Writer's Note: This is my first "Becoming Jane" fanfic. I've wanted to write one for a long time now, but have been put off by the properness of the characters' speech. I've tried reading Jane Austen's books, but still can't grasp the intricacy of the dialogue. So, if I totally mutilate the dialogue, I am sorry!
Chapter 1: In which Tom and Jane's ride goes a-rye
She had read the letter from his mother. There was no doubt in Jane's mind that she had to go back home. Tom was forsaking his family for her, and she could not allow that. At the next stop she would tell him…
"Jane, are you well, my dearest?"
Tom's voice wrenched her heart. She tried to hide her emotions. "I will be fine, Tom."
He did not press her. What they were doing was unsettling for their reputations, but to be together, Tom knew it had to be done. He would find a way to make it work.
It had only been five minutes after the tires had gotten stuck in the mud when the carriage suddenly came to a halt. Tom sat up from the seat. "We are not even halfway to the next stop."
"Are we stuck?" Jane asked, looking at him.
"I do not think so."
The door opened, slamming against the outside of the carriage. A bearded man in mud-caked clothing was standing there, a knife in hand. "Get out now!" he snarled.
Jane gasped, her hands covering her mouth. Tom stared at the man for several seconds, the events not registering yet. "I said, get out!" the man yelled, brandishing the knife higher.
Tom's eyes fell on the knife. He turned, grasping Jane's hand tightly. He could feel her shaking as he helped her from the carriage. They were pushed to the side with the other men that were driving the carriage. Tom peered around taking note that they were outnumbered. Twelve bandits stood against the five of them, all with some sort of weapon in hand. Two of the bandits were atop the carriage rummaging through the cargo. Assuredly, they would find all the money he tucked away in his bag.
Jane stared down at the leafy ground, her clutch on Tom's arm becoming tighter as her fear grew. He held onto her protectively, hoping that his presence would ease her fear. But what happened next no one had suspected.
One of the bandits - a man in fine clothing that had been tattered from traveling – caught sight of Jane. He stared at her for a moment, his eyes mischievous. He sauntered over to her, looking her up and down. Tom pulled her back instinctually, feeling the threat of the man.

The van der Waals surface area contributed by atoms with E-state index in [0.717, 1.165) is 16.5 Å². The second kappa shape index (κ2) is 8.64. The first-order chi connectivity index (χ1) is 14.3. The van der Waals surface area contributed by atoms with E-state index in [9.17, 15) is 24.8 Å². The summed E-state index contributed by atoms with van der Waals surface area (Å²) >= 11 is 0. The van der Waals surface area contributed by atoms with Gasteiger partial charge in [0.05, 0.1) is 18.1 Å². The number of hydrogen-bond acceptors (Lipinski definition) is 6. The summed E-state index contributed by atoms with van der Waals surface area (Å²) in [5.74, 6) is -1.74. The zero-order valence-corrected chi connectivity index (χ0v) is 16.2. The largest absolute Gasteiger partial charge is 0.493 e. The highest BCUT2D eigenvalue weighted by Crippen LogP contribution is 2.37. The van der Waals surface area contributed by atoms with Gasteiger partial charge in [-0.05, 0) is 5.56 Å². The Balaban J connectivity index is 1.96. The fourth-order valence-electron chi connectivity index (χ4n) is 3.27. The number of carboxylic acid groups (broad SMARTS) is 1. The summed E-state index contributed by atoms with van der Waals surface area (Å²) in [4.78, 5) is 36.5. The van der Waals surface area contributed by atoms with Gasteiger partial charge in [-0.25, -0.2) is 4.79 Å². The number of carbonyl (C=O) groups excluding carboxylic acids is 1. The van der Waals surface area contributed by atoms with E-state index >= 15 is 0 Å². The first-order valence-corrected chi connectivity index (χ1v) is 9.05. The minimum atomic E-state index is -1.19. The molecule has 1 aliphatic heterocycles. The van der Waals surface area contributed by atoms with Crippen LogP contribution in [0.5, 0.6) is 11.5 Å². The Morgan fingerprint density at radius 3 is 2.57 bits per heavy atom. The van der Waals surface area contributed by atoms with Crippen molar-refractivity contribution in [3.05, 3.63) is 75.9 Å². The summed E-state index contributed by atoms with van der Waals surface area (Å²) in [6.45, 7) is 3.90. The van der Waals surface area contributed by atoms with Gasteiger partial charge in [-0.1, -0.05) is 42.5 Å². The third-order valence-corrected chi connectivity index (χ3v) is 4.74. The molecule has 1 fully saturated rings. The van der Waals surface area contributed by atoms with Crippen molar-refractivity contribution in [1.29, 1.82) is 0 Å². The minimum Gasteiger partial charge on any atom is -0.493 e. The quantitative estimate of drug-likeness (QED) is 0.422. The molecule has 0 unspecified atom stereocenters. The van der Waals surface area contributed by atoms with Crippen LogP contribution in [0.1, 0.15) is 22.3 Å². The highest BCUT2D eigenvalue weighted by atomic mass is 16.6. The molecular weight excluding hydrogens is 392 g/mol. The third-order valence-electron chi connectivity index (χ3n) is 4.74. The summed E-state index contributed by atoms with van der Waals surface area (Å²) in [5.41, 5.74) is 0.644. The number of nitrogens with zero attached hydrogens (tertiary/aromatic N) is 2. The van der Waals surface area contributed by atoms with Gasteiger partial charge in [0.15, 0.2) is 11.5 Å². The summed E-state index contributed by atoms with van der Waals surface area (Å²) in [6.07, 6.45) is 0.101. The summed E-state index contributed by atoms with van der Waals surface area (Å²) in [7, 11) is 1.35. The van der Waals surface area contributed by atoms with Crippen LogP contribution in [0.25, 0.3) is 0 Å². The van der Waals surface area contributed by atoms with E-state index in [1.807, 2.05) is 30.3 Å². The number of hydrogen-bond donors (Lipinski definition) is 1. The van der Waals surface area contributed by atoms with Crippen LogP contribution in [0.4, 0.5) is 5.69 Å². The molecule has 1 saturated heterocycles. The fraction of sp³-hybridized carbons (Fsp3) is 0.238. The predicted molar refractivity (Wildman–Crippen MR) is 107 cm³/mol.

"The lady is of no interest to you" Tom said, a slight shake in his voice.
The man never took his eyes off Jane. "I believe she is. She'll fetch a good price."
The blood drained from Tom's face, and Jane could feel her knees weaken. "Sir, please" pleaded Tom. "She is to be my wife."
"That's too bad" the man sneered, reaching out to grab Jane.
"NO!" Tom screamed. He pushed Jane behind him. The drivers of the carriage moved to help, but the rest of the bandits had jumped in, their body language threatening them to step down. "Take me instead."
"Tom!" gasped Jane.
"I am the nephew of the chief judge in London. A mighty ransom will be paid for my safety." He did not know if they'd believe him, but he had to try. Jane's life was at stack, and he'd do anything to keep her from harm. "Please, sir, take me."
The man glared at Tom for an agenizing moment. He then gestured to his comrades. "We'll take them both!"
Tom's face fell. He drew Jane closer to him, her body racked with sobs. "I will protect you," he whispered into her hair.
The carriage drivers stood helplessly as the bandits descended on their passengers. The man with the knife, along with another bandit, laid hands on Tom. The man in the tattered fine clothes, who appeared to be the leader, took hold of Jane.
"Tom!" screamed Jane as they pried her away. Tom's hand slipped from hers as they pulled them apart. Jane kicked and sobbed trying to get away as Tom was knocked to his knees, his hands roughly pulled behind his back. The bandits tied his hands then placed a blindfold over his eyes.
The leader clapped a hand over Jane's mouth, preventing her screams from being heard. The last sight she saw was of her dear Tom falling lifelessly to the ground.